According to a document seeking interest, TotalEnergies has initiated the sale of its 10% stake in the Nigerian joint venture Shell Petroleum Development Company, SPDC, with Scotiabank of Canada serving as the financial advisor.
TotalEnergies announced the sale in late April, while Scotiabank declined to comment on the transaction. The financial adviser was not mentioned by TotalEnergies.
TotalEnergies stated it was selling its stake in 13 onshore and three shallow-water fields with a combined production capacity of nearly 20,000 barrels of oil equivalent per day. The deal includes pipelines connecting to two major petroleum export terminals, Bonny and Forcados, totalling 3,500 kilometres.
The French firm will retain OMLs 23 and 28 as well as its stake in the accompanying gas pipeline network that feeds Nigeria LNG. Due to years of sabotage and theft that have deteriorated assets across the oil-rich delta region, major oil corporations have been gradually quitting Nigeria’s onshore production.
SPDC is a joint venture in which Shell has a 30% working interest, NNPC has a 55% working interest, and Eni has a 5% working interest. Shell is also selling its SPDC stake, although the process has been stymied by a legal battle.
Recall that, TotalEnergies blamed the disturbance of local communities, which has been a cause of significant concern, for its plans to join the bandwagon of other oil majors and sell its part in an onshore oil production joint venture in Nigeria.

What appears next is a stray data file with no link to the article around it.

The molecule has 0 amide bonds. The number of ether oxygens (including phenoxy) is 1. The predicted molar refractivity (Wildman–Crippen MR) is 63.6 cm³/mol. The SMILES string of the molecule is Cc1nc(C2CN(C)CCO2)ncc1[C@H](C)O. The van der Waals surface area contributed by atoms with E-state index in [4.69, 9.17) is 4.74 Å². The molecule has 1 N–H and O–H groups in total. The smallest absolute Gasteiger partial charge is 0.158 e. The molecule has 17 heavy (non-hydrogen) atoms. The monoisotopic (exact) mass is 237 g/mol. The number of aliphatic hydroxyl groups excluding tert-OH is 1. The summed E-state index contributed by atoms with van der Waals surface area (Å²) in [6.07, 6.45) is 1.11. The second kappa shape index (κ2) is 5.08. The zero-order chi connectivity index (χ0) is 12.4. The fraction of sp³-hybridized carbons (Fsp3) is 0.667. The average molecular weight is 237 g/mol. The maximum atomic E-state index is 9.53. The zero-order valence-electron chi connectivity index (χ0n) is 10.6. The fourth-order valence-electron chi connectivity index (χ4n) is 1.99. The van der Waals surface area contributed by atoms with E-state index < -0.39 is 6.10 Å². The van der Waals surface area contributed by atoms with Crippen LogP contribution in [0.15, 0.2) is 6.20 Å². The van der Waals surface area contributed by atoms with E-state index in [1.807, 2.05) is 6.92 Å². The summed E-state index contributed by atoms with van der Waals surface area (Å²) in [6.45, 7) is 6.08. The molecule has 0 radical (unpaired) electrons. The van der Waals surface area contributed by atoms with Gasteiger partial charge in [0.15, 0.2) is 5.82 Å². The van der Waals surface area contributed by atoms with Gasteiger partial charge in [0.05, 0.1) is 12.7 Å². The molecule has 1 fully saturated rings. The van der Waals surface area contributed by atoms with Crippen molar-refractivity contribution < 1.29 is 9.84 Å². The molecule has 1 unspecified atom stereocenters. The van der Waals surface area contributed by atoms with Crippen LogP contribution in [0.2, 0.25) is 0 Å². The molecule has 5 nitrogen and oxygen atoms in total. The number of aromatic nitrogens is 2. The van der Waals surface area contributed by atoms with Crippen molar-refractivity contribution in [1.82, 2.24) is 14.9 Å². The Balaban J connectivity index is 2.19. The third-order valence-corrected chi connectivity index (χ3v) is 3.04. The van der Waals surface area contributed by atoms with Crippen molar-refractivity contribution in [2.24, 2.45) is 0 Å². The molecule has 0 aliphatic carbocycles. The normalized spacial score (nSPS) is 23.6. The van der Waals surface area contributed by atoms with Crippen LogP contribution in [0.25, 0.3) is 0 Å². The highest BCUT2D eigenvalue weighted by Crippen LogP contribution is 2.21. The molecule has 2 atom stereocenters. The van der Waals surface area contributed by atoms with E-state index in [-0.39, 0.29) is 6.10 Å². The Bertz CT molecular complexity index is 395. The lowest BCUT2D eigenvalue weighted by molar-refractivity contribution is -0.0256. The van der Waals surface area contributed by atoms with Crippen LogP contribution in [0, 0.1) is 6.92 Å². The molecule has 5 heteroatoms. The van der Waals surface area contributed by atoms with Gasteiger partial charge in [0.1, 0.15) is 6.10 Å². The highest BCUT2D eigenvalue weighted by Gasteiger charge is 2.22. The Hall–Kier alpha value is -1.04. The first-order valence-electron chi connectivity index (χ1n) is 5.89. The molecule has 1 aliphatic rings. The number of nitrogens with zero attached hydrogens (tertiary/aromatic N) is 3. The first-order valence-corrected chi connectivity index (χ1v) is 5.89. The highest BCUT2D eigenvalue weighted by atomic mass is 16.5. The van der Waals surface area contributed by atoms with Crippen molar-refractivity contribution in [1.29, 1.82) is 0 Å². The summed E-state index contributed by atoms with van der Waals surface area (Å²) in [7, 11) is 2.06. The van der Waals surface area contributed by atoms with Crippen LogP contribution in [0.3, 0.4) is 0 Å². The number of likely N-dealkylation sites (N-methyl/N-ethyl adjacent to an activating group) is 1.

Total Energies’ Chief Executive Officer, Patrick Pouyanne, announced during a results conference call that the French oil major will sell its 10% stake in a company that operates 20 licenses onshore Nigeria.
The joint venture is 55 per cent owned by NNPC, with Shell, the operator, owning a 30 per cent operating stake and Eni 5 per cent.
Oil majors have been selling their onshore and shallow water assets to Nigerian independent producers for more than a decade.
Shell began a substantial disposal of its Nigerian assets in July 2021, with the planned sale of the company’s shallow-water and onshore asset interests in the SPDC joint venture, which supplies around 10% of Nigeria’s gas consumption.
This is because it no longer considers its activities in the Niger Delta to be central to its overall strategy, which is driven by investor pressure on Environmental, Social, and Governance (ESG).
Seplat Energy Plc stated on February 25 that it had reached a deal with Exxon Mobil Corporation, Delaware to buy the full share capital of Mobil Producing Nigeria Unlimited for $1.28 billion.